The Edinburgh Fringe
Fringe 2004 Reviews (42)
The Zen Clown
At forty minutes The Zen Clown must be one of the shortest shows on the Fringe this year. It is certainly the only show that sent me away reunited with a small lump of the universe from which I was divorced during the big bang.
David W. W. Johnstone is a nice man with a funny face who bangs into a door and does a sweet but modest piece of mime around a fish tank, but otherwise there isn't much of the clown about this show, Zen or otherwise. The sound track is soothing, so it is a great pity the show was disturbed rather violently by what seemed to be a Rolling Stones tribute band playing in the Lawnmarket. However, these rude and rough interruptions to our calm are the type of tribulations Zen initiates deal with and our clown smiled gracefully and benignly throughout the cacophony. Obviously, this philosophy works as the disruption seemed to blend in and become part of the show.
Thank you for my stone. It is smooth and pretty gleaming in the light. It quickly grows warm in my hand. I will reunite it with the other stones in my collection.
Catalpa flatters to deceive. Its real strength is a fine effort, in every sense, from the gifted Michael Cassady.
The initial premise is that Cassady plays a scriptwriter rejected by every studio. He announces that what he should do is reproduce the pictures in his head and then proceeds to do so on stage.
To start with, he introduces a lot of film directions as breaks between the early stages of the story of the Catalpa. This is great fun and much appreciated by the audience.
In many ways, this demands the talents that have made Stones in his Pockets a success for so many years with actors willing to throw themselves around diving from role to role.
The Catalpa is a ship that apparently really existed. Its history shares much with those featured in films such as Moby Dick and Mutiny on the Bounty.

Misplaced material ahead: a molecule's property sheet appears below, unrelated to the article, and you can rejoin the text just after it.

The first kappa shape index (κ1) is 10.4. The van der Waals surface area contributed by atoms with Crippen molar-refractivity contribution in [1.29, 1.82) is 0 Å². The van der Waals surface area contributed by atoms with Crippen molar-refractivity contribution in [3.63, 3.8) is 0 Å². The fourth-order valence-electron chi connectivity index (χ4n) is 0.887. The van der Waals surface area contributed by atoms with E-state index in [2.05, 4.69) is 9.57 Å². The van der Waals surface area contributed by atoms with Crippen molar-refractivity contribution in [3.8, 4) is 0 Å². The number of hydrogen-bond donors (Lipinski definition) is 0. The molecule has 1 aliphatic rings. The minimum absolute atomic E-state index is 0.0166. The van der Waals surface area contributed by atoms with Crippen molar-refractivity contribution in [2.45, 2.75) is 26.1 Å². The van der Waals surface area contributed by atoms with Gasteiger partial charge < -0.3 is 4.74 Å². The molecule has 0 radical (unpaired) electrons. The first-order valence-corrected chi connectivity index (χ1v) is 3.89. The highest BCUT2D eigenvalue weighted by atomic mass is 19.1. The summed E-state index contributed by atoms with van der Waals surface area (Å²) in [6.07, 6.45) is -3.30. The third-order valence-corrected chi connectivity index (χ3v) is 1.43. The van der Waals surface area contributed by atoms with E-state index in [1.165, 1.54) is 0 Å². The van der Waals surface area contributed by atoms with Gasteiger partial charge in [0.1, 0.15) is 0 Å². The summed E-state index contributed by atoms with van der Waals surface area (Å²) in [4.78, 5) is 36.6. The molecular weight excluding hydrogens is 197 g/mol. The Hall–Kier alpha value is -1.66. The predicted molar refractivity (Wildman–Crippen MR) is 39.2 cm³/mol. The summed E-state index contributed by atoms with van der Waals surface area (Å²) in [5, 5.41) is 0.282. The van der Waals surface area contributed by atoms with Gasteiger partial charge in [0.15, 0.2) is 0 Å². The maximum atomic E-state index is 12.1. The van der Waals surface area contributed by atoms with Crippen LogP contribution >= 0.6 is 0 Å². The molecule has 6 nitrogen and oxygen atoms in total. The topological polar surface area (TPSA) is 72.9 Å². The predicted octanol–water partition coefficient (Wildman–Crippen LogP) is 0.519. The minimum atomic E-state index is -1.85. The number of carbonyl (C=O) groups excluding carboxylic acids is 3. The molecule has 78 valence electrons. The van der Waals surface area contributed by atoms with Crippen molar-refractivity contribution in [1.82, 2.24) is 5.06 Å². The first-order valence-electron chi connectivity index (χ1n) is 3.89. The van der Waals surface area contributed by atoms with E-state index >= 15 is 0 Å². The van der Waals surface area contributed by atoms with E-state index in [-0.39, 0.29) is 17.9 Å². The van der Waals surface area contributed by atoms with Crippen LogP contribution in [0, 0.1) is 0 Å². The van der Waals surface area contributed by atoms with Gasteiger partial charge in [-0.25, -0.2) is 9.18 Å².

Cassady is at his best when playing outlandish characters such as the star's mother in law. She is brought to eerie life and death, with no more than a horrible grimace and folded dressing gown. He has also gone to great trouble with his inventive props, creating a ship from nothing.
Unfortunately, the plot is not strong enough to sustain 90 minutes of action. This is a real pity as with something stronger, Cassady would really shine.
We may well hear much more from Michael Cassady as he is a perfect Edinburgh performer. It is to be hoped that next time, he will select a better showcase.
Before the fire destroyed the Gilded Balloon's main venue, I - and others - thought that the venue had lost its way theatrically. Comedy was its main focus and its gestures towards theatre were generally quite inferior to its peers, the Assembly Rooms and the Pleasance. Since the move to Teviot, however, it has made significant efforts to regain lost ground, culminating this year in The Lifeblood, the story of the last days of Mary, Queen of Scots, in the Gilded Balloon Caves in Niddry Street, a GB co-production.
First performed at the Hen and Chickens, Islington, in 2001, the play, by poet Glyn Maxwell and here directed by Guy Retallack, grips with its superb, taut language and, in this production, the outstanding performance by Sue Scott Davison as the the doomed Mary.
The Caves, damp vaults, are the perfect setting for the drama and the spare design in the most sombre of colours adds to the atmosphere.
It's a play of words, tightly written, and the cast (Davison, Peter Hamilton Dyer, Paul Goodwin, Henry Luxemburg and Chris Grilling) clearly relish them, building up the tension from the first moents right through to the bitter (appropriate word!) end.
If your interest is drama and you only have time to see one production, this should be it.